It's so hard to get the balance right. I don't want to work more. I have enough trouble keeping positive as it is, I do not think working more would help. On the other hand, since part of me still believes I'll never have a long-term partner or kids I have to worry how will I ever afford a one-person place to live, and how will I support myself when I'm older?

    1. It's a tricky question, balancing quality of life now with quality of life (indirectly through savings) in the future. I definitely think we should none of us put blind faith in pension systems of any kind, because companies, economies, currencies and governments can all fail, and we cannot predict the policies that will be in place in fifty years time. So saving and investing for our own futures - whatever they may hold - is just sensible.

      But we shouldn't totally sell our on current quality of life for that. If you're in a job that works for you now, by all means stay with it but maybe try to save a bit more each month. Maybe now is a good moment to look around and see what else is out there offering similar quality of life for better reward, or better quality of life for similar reward?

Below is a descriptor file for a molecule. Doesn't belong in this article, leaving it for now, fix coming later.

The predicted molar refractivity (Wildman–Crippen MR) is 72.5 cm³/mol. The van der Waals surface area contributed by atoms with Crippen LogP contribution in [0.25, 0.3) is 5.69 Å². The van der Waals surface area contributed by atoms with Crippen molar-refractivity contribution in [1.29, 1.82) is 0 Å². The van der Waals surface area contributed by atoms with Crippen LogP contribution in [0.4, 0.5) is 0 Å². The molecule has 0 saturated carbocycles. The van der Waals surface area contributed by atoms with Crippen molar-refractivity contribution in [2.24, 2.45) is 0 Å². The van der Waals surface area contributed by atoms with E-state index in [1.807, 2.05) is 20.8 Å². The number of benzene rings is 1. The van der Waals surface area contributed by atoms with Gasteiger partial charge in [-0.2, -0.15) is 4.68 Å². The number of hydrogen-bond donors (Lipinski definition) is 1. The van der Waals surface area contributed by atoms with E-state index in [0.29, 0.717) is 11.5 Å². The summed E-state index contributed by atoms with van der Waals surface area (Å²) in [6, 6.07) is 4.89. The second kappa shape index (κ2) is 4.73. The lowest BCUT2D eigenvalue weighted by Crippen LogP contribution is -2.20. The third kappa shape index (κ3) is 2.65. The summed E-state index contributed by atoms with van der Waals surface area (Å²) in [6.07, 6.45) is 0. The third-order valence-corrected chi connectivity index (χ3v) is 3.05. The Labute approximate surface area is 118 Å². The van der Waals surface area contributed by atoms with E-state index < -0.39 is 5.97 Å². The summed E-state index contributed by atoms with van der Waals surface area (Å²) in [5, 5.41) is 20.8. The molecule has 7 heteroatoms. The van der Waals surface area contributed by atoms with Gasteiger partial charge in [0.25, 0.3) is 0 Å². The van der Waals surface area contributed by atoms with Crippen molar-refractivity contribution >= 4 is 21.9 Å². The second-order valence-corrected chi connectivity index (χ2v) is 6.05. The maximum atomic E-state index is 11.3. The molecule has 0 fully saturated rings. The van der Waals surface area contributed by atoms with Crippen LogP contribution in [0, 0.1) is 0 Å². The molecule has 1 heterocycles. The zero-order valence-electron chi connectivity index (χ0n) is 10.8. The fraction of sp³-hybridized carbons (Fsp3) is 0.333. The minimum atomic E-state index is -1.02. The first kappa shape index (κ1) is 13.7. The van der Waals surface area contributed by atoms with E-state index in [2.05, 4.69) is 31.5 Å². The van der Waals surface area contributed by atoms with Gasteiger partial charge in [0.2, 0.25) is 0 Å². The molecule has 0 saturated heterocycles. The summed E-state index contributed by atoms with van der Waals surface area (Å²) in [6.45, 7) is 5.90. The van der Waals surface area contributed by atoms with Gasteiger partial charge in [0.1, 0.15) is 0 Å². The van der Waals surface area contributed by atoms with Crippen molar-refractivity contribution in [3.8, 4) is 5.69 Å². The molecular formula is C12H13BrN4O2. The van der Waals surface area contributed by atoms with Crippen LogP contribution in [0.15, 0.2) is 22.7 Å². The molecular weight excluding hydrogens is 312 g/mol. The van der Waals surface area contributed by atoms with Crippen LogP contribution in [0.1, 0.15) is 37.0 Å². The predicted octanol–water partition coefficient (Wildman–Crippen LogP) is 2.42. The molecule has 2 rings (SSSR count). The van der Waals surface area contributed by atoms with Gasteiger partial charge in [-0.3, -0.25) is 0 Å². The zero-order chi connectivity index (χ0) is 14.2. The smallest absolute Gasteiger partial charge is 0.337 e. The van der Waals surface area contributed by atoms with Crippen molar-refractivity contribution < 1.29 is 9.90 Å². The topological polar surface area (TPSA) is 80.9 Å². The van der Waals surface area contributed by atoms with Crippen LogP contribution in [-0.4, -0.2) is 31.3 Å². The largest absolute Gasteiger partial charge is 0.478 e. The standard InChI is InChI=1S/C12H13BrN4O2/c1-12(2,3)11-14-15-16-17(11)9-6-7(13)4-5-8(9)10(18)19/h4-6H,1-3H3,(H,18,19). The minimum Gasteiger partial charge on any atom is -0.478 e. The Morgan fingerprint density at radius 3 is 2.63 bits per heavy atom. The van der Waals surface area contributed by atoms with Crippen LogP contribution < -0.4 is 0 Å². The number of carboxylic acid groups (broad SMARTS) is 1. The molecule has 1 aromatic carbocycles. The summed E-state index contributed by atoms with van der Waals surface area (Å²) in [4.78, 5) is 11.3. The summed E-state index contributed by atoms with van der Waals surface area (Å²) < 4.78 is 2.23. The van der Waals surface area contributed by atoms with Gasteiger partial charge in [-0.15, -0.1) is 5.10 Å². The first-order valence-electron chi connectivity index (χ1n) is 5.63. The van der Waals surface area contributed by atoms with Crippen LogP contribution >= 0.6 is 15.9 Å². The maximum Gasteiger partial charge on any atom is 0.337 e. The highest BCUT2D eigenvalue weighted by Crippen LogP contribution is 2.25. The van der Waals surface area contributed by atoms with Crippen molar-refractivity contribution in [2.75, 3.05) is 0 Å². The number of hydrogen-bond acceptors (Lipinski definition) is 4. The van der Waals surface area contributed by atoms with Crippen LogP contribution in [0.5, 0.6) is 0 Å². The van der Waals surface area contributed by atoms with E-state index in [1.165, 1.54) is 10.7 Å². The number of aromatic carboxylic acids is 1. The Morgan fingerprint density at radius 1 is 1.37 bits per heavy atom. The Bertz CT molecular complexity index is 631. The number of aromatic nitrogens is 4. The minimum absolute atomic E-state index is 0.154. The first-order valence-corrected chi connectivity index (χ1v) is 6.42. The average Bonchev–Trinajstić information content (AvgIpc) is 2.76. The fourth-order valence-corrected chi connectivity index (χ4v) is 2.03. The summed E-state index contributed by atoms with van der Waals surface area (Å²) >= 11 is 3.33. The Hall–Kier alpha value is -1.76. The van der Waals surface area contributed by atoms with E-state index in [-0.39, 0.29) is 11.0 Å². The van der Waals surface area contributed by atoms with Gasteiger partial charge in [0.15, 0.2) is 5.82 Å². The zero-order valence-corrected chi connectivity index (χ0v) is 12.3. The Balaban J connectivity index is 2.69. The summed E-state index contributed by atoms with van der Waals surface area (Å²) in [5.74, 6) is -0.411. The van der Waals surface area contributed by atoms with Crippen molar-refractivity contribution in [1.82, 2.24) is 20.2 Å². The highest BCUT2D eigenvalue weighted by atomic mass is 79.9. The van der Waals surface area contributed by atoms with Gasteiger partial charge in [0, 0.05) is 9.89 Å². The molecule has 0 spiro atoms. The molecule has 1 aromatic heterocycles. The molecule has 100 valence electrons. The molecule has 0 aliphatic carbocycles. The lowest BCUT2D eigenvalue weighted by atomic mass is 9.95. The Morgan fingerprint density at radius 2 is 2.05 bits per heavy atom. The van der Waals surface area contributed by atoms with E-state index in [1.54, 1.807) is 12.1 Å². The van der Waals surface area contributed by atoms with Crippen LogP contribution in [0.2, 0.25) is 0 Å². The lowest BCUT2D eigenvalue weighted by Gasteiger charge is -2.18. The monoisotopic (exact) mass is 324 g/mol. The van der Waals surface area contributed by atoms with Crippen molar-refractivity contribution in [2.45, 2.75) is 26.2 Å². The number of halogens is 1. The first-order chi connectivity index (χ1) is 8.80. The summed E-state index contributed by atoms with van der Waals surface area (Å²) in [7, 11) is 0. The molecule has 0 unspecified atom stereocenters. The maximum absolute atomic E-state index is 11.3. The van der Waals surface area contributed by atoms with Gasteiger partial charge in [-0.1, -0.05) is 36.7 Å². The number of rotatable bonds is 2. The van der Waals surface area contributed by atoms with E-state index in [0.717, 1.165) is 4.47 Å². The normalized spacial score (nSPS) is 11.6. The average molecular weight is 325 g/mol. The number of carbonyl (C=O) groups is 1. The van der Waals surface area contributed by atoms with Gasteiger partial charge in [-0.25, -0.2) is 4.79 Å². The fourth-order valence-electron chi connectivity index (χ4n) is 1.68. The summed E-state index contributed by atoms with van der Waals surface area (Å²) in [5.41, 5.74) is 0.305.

2. I totally agree! I worked in a lab, and it was the same way. It seemed like some employees that put in way long hours are praised. For some people, that may be o.k., but not for everyone. I would feel guilty if I didn't stay later..esp. when I was part time. I am glad I'm not there anymore.

    1. Long hours not just praised but expected. You feel like you're doing something illicit if you leave at 6. It's a kind of inflation which can only end in madness...

  3. Such a timely post . I have been working 2 jobs for a while (farm stay and teaching ) . Sometimes you have to do alot of work to set up an environment that has you working less hours.I felt much the same about teaching because there are such long hours involved in lesson prep but I could never cut back because it wasn't my boss I was affecting but the kids themselves. I am so excited that this year I have finished teaching and get to stay on the farm fulltime.
    Don't ever feel bad about leaving earlier to be with your family or partner - you are making the right decision .

    1. On some level, I know that you are absolutely right. This is precisely why we have legislation limiting working hours, after all - the impact on mental and physical health, on social relationships and other important factors.

      On another level, though, I am on a fixed term contract which doesn't have long to run and so far no extension is forthcoming, despite several discussions with my boss and HR. I want to have time for a life but I also need an income.